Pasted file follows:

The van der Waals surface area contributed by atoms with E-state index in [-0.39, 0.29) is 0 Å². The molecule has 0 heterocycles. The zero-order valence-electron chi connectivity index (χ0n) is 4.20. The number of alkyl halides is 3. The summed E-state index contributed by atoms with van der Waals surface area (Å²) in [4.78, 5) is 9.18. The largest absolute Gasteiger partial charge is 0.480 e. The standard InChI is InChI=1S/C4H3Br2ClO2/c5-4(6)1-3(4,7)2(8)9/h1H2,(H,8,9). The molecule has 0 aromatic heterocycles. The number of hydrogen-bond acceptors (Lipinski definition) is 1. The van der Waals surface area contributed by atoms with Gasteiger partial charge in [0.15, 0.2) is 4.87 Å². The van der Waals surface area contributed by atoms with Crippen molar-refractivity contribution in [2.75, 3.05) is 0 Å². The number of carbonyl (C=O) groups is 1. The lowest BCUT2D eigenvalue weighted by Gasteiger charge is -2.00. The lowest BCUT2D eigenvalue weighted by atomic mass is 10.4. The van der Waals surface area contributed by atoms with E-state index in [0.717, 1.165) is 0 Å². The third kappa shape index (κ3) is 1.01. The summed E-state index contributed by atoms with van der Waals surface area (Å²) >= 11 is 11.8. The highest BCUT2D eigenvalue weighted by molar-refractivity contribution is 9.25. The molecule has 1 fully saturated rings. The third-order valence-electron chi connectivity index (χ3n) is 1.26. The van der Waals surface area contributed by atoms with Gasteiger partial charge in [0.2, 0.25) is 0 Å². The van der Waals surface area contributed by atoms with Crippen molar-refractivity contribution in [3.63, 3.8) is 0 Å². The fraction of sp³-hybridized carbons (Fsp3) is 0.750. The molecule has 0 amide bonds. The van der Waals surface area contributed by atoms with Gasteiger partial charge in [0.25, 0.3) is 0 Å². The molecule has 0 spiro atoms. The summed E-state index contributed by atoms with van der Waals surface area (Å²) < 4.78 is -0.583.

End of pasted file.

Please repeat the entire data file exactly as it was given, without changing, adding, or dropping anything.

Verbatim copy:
The van der Waals surface area contributed by atoms with E-state index in [-0.39, 0.29) is 0 Å². The molecule has 0 heterocycles. The zero-order valence-electron chi connectivity index (χ0n) is 4.20. The number of alkyl halides is 3. The summed E-state index contributed by atoms with van der Waals surface area (Å²) in [4.78, 5) is 9.18. The largest absolute Gasteiger partial charge is 0.480 e. The standard InChI is InChI=1S/C4H3Br2ClO2/c5-4(6)1-3(4,7)2(8)9/h1H2,(H,8,9). The molecule has 0 aromatic heterocycles. The number of hydrogen-bond acceptors (Lipinski definition) is 1. The van der Waals surface area contributed by atoms with Gasteiger partial charge in [0.15, 0.2) is 4.87 Å². The van der Waals surface area contributed by atoms with Crippen molar-refractivity contribution in [2.75, 3.05) is 0 Å². The number of carbonyl (C=O) groups is 1. The lowest BCUT2D eigenvalue weighted by Gasteiger charge is -2.00. The lowest BCUT2D eigenvalue weighted by atomic mass is 10.4. The van der Waals surface area contributed by atoms with E-state index in [0.717, 1.165) is 0 Å². The third kappa shape index (κ3) is 1.01. The summed E-state index contributed by atoms with van der Waals surface area (Å²) >= 11 is 11.8. The highest BCUT2D eigenvalue weighted by molar-refractivity contribution is 9.25. The molecule has 1 fully saturated rings. The third-order valence-electron chi connectivity index (χ3n) is 1.26. The van der Waals surface area contributed by atoms with Gasteiger partial charge in [0.2, 0.25) is 0 Å². The van der Waals surface area contributed by atoms with Crippen molar-refractivity contribution in [3.63, 3.8) is 0 Å². The fraction of sp³-hybridized carbons (Fsp3) is 0.750. The molecule has 0 amide bonds. The van der Waals surface area contributed by atoms with Gasteiger partial charge in [0.25, 0.3) is 0 Å². The molecule has 0 spiro atoms. The summed E-state index contributed by atoms with van der Waals surface area (Å²) < 4.78 is -0.583.